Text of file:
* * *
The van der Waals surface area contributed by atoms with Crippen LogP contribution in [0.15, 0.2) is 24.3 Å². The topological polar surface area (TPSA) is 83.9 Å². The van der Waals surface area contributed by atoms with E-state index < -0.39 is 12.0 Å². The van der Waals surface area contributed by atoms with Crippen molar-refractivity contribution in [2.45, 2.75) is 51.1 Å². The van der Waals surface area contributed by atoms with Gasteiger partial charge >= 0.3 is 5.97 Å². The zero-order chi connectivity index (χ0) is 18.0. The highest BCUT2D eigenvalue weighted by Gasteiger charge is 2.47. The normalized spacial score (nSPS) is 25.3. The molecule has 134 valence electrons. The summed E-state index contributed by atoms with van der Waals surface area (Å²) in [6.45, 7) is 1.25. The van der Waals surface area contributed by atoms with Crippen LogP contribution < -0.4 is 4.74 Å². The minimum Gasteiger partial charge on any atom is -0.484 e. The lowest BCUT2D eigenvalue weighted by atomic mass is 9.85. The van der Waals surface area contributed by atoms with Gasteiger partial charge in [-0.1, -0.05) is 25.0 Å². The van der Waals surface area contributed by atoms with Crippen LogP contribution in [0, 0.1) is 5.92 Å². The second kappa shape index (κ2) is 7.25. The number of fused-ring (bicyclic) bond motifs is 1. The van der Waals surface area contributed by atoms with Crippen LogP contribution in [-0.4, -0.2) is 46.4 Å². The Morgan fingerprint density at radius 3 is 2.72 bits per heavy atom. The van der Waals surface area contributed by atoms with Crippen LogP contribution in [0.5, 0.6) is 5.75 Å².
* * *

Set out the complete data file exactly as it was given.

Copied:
The van der Waals surface area contributed by atoms with Crippen LogP contribution in [0.15, 0.2) is 24.3 Å². The topological polar surface area (TPSA) is 83.9 Å². The van der Waals surface area contributed by atoms with E-state index < -0.39 is 12.0 Å². The van der Waals surface area contributed by atoms with Crippen molar-refractivity contribution in [2.45, 2.75) is 51.1 Å². The van der Waals surface area contributed by atoms with Gasteiger partial charge >= 0.3 is 5.97 Å². The zero-order chi connectivity index (χ0) is 18.0. The highest BCUT2D eigenvalue weighted by Gasteiger charge is 2.47. The normalized spacial score (nSPS) is 25.3. The molecule has 134 valence electrons. The summed E-state index contributed by atoms with van der Waals surface area (Å²) in [6.45, 7) is 1.25. The van der Waals surface area contributed by atoms with Crippen LogP contribution < -0.4 is 4.74 Å². The minimum Gasteiger partial charge on any atom is -0.484 e. The lowest BCUT2D eigenvalue weighted by atomic mass is 9.85. The van der Waals surface area contributed by atoms with Gasteiger partial charge in [-0.1, -0.05) is 25.0 Å². The van der Waals surface area contributed by atoms with Crippen LogP contribution in [0, 0.1) is 5.92 Å². The second kappa shape index (κ2) is 7.25. The number of fused-ring (bicyclic) bond motifs is 1. The van der Waals surface area contributed by atoms with Crippen LogP contribution in [-0.4, -0.2) is 46.4 Å². The Morgan fingerprint density at radius 3 is 2.72 bits per heavy atom. The van der Waals surface area contributed by atoms with Crippen LogP contribution in [0.5, 0.6) is 5.75 Å².